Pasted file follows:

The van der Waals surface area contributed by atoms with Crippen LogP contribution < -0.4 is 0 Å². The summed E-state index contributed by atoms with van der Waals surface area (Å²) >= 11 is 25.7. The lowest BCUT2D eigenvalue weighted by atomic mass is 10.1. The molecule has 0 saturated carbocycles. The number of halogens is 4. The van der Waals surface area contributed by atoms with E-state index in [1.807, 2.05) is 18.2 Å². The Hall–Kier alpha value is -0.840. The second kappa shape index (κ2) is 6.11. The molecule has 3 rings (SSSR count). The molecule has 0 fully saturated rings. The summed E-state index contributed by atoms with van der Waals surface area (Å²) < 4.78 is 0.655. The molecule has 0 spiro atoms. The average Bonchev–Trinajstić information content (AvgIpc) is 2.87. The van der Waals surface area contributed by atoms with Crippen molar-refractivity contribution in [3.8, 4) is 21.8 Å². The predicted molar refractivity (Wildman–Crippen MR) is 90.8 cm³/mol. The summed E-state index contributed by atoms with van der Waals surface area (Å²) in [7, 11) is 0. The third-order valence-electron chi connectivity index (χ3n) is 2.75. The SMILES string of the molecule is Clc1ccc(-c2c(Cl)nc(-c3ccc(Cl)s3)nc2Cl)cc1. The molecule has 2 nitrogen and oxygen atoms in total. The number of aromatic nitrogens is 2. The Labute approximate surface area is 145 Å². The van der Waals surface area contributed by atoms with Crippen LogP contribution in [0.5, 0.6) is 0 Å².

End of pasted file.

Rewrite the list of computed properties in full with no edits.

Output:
The van der Waals surface area contributed by atoms with Crippen LogP contribution < -0.4 is 0 Å². The summed E-state index contributed by atoms with van der Waals surface area (Å²) >= 11 is 25.7. The lowest BCUT2D eigenvalue weighted by atomic mass is 10.1. The molecule has 0 saturated carbocycles. The number of halogens is 4. The van der Waals surface area contributed by atoms with E-state index in [1.807, 2.05) is 18.2 Å². The Hall–Kier alpha value is -0.840. The second kappa shape index (κ2) is 6.11. The molecule has 3 rings (SSSR count). The molecule has 0 fully saturated rings. The summed E-state index contributed by atoms with van der Waals surface area (Å²) < 4.78 is 0.655. The molecule has 0 spiro atoms. The average Bonchev–Trinajstić information content (AvgIpc) is 2.87. The van der Waals surface area contributed by atoms with Crippen molar-refractivity contribution in [3.8, 4) is 21.8 Å². The predicted molar refractivity (Wildman–Crippen MR) is 90.8 cm³/mol. The summed E-state index contributed by atoms with van der Waals surface area (Å²) in [7, 11) is 0. The third-order valence-electron chi connectivity index (χ3n) is 2.75. The SMILES string of the molecule is Clc1ccc(-c2c(Cl)nc(-c3ccc(Cl)s3)nc2Cl)cc1. The molecule has 2 nitrogen and oxygen atoms in total. The number of aromatic nitrogens is 2. The Labute approximate surface area is 145 Å². The van der Waals surface area contributed by atoms with Crippen LogP contribution in [0.5, 0.6) is 0 Å².